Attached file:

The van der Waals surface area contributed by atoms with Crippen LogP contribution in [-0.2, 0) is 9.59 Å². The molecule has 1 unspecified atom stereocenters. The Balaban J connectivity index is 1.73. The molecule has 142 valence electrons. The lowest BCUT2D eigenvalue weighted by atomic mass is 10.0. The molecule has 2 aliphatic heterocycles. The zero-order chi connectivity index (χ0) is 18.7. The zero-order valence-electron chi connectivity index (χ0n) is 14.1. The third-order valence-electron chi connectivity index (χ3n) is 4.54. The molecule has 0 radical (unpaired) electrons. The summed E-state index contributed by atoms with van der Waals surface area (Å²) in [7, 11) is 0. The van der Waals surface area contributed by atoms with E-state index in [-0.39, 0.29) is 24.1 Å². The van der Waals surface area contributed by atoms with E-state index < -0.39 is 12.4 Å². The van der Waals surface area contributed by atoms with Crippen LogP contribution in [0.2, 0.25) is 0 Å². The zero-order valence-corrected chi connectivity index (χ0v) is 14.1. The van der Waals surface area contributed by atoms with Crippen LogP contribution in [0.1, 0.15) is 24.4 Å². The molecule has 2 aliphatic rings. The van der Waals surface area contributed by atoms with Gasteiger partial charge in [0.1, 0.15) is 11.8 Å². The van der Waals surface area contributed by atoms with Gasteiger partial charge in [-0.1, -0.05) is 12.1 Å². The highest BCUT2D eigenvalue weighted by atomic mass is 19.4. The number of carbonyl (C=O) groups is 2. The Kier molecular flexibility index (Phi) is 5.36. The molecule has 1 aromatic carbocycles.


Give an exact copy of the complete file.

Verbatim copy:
The van der Waals surface area contributed by atoms with Crippen LogP contribution in [-0.2, 0) is 9.59 Å². The molecule has 1 unspecified atom stereocenters. The Balaban J connectivity index is 1.73. The molecule has 142 valence electrons. The lowest BCUT2D eigenvalue weighted by atomic mass is 10.0. The molecule has 2 aliphatic heterocycles. The zero-order chi connectivity index (χ0) is 18.7. The zero-order valence-electron chi connectivity index (χ0n) is 14.1. The third-order valence-electron chi connectivity index (χ3n) is 4.54. The molecule has 0 radical (unpaired) electrons. The summed E-state index contributed by atoms with van der Waals surface area (Å²) in [7, 11) is 0. The van der Waals surface area contributed by atoms with E-state index in [-0.39, 0.29) is 24.1 Å². The van der Waals surface area contributed by atoms with E-state index < -0.39 is 12.4 Å². The van der Waals surface area contributed by atoms with Crippen LogP contribution in [0.2, 0.25) is 0 Å². The zero-order valence-corrected chi connectivity index (χ0v) is 14.1. The van der Waals surface area contributed by atoms with Crippen LogP contribution in [0.1, 0.15) is 24.4 Å². The molecule has 2 aliphatic rings. The van der Waals surface area contributed by atoms with Gasteiger partial charge in [0.1, 0.15) is 11.8 Å². The van der Waals surface area contributed by atoms with Gasteiger partial charge in [-0.1, -0.05) is 12.1 Å². The highest BCUT2D eigenvalue weighted by atomic mass is 19.4. The number of carbonyl (C=O) groups is 2. The Kier molecular flexibility index (Phi) is 5.36. The molecule has 1 aromatic carbocycles.